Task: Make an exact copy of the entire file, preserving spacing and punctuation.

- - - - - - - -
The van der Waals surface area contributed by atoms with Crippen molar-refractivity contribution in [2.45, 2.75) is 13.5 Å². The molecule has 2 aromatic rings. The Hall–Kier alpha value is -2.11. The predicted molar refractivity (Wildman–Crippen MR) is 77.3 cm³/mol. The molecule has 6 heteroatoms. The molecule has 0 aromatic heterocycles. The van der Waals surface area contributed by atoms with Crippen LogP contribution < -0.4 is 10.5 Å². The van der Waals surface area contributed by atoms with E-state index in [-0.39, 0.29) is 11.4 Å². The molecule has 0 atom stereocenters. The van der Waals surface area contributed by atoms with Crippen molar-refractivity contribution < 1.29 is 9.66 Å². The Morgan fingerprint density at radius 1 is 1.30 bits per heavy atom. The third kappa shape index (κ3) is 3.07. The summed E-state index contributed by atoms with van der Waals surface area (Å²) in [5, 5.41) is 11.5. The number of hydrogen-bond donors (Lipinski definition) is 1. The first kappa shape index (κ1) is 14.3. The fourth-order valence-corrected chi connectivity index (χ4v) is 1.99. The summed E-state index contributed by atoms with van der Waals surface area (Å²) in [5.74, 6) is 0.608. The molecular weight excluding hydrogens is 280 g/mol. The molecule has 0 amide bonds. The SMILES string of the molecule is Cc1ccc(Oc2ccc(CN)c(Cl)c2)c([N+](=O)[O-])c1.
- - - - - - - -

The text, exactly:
The van der Waals surface area contributed by atoms with Crippen molar-refractivity contribution in [2.45, 2.75) is 13.5 Å². The molecule has 2 aromatic rings. The Hall–Kier alpha value is -2.11. The predicted molar refractivity (Wildman–Crippen MR) is 77.3 cm³/mol. The molecule has 6 heteroatoms. The molecule has 0 aromatic heterocycles. The van der Waals surface area contributed by atoms with Crippen LogP contribution < -0.4 is 10.5 Å². The van der Waals surface area contributed by atoms with E-state index in [-0.39, 0.29) is 11.4 Å². The molecule has 0 atom stereocenters. The van der Waals surface area contributed by atoms with Crippen molar-refractivity contribution < 1.29 is 9.66 Å². The Morgan fingerprint density at radius 1 is 1.30 bits per heavy atom. The third kappa shape index (κ3) is 3.07. The summed E-state index contributed by atoms with van der Waals surface area (Å²) in [5, 5.41) is 11.5. The number of hydrogen-bond donors (Lipinski definition) is 1. The first kappa shape index (κ1) is 14.3. The fourth-order valence-corrected chi connectivity index (χ4v) is 1.99. The summed E-state index contributed by atoms with van der Waals surface area (Å²) in [5.74, 6) is 0.608. The molecular weight excluding hydrogens is 280 g/mol. The molecule has 0 amide bonds. The SMILES string of the molecule is Cc1ccc(Oc2ccc(CN)c(Cl)c2)c([N+](=O)[O-])c1.